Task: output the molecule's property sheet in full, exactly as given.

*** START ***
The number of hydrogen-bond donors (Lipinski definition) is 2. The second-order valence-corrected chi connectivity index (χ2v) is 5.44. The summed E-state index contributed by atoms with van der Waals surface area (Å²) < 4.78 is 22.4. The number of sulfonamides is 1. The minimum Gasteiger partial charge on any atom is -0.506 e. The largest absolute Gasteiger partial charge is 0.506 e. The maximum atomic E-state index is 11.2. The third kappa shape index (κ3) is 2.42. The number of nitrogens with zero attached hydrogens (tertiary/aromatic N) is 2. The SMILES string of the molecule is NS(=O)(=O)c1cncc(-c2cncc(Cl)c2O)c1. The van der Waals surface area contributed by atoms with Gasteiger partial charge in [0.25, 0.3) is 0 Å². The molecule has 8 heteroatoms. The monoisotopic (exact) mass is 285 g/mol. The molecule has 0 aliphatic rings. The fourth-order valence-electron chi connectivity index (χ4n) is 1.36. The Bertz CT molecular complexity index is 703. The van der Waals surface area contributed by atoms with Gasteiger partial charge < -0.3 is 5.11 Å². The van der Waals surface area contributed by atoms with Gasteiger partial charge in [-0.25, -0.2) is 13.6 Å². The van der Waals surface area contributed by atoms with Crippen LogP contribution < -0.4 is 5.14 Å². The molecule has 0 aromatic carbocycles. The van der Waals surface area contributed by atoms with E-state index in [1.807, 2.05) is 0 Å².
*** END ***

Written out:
The number of hydrogen-bond donors (Lipinski definition) is 2. The second-order valence-corrected chi connectivity index (χ2v) is 5.44. The summed E-state index contributed by atoms with van der Waals surface area (Å²) < 4.78 is 22.4. The number of sulfonamides is 1. The minimum Gasteiger partial charge on any atom is -0.506 e. The largest absolute Gasteiger partial charge is 0.506 e. The maximum atomic E-state index is 11.2. The third kappa shape index (κ3) is 2.42. The number of nitrogens with zero attached hydrogens (tertiary/aromatic N) is 2. The SMILES string of the molecule is NS(=O)(=O)c1cncc(-c2cncc(Cl)c2O)c1. The van der Waals surface area contributed by atoms with Gasteiger partial charge in [0.25, 0.3) is 0 Å². The molecule has 8 heteroatoms. The monoisotopic (exact) mass is 285 g/mol. The molecule has 0 aliphatic rings. The fourth-order valence-electron chi connectivity index (χ4n) is 1.36. The Bertz CT molecular complexity index is 703. The van der Waals surface area contributed by atoms with Gasteiger partial charge < -0.3 is 5.11 Å². The van der Waals surface area contributed by atoms with Gasteiger partial charge in [-0.25, -0.2) is 13.6 Å². The van der Waals surface area contributed by atoms with Crippen LogP contribution < -0.4 is 5.14 Å². The molecule has 0 aromatic carbocycles. The van der Waals surface area contributed by atoms with E-state index in [1.807, 2.05) is 0 Å².